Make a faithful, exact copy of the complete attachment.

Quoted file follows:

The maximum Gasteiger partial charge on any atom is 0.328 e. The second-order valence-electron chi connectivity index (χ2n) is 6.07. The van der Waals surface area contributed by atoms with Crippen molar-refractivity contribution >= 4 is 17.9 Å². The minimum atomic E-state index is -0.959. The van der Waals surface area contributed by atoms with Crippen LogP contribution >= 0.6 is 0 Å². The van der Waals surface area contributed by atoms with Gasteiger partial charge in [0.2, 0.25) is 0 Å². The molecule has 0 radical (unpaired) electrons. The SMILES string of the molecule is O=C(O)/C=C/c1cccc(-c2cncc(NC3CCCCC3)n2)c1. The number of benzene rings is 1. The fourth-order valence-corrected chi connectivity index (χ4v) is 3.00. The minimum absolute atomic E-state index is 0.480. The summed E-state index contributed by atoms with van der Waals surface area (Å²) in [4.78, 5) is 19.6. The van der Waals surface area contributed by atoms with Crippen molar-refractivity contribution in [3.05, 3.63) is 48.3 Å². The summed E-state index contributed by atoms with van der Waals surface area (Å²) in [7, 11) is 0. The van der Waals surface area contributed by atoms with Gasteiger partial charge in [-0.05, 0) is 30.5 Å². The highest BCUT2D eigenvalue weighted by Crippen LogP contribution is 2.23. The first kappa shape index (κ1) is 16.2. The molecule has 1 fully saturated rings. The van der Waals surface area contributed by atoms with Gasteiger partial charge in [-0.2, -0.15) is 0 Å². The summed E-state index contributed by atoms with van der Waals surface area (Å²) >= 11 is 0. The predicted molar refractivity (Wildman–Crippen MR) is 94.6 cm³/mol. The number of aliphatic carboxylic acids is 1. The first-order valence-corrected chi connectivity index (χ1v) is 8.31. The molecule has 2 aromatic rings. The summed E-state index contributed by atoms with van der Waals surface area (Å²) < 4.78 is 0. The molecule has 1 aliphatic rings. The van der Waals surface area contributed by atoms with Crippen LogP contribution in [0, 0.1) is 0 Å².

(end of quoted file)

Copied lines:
The maximum Gasteiger partial charge on any atom is 0.328 e. The second-order valence-electron chi connectivity index (χ2n) is 6.07. The van der Waals surface area contributed by atoms with Crippen molar-refractivity contribution >= 4 is 17.9 Å². The minimum atomic E-state index is -0.959. The van der Waals surface area contributed by atoms with Crippen LogP contribution >= 0.6 is 0 Å². The van der Waals surface area contributed by atoms with Gasteiger partial charge in [0.2, 0.25) is 0 Å². The molecule has 0 radical (unpaired) electrons. The SMILES string of the molecule is O=C(O)/C=C/c1cccc(-c2cncc(NC3CCCCC3)n2)c1. The number of benzene rings is 1. The fourth-order valence-corrected chi connectivity index (χ4v) is 3.00. The minimum absolute atomic E-state index is 0.480. The summed E-state index contributed by atoms with van der Waals surface area (Å²) in [4.78, 5) is 19.6. The van der Waals surface area contributed by atoms with Crippen molar-refractivity contribution in [3.05, 3.63) is 48.3 Å². The summed E-state index contributed by atoms with van der Waals surface area (Å²) in [7, 11) is 0. The van der Waals surface area contributed by atoms with Gasteiger partial charge in [-0.05, 0) is 30.5 Å². The highest BCUT2D eigenvalue weighted by Crippen LogP contribution is 2.23. The first kappa shape index (κ1) is 16.2. The molecule has 1 fully saturated rings. The van der Waals surface area contributed by atoms with Gasteiger partial charge in [-0.2, -0.15) is 0 Å². The summed E-state index contributed by atoms with van der Waals surface area (Å²) >= 11 is 0. The predicted molar refractivity (Wildman–Crippen MR) is 94.6 cm³/mol. The number of aliphatic carboxylic acids is 1. The first-order valence-corrected chi connectivity index (χ1v) is 8.31. The molecule has 2 aromatic rings. The summed E-state index contributed by atoms with van der Waals surface area (Å²) < 4.78 is 0. The molecule has 1 aliphatic rings. The van der Waals surface area contributed by atoms with Crippen LogP contribution in [0, 0.1) is 0 Å².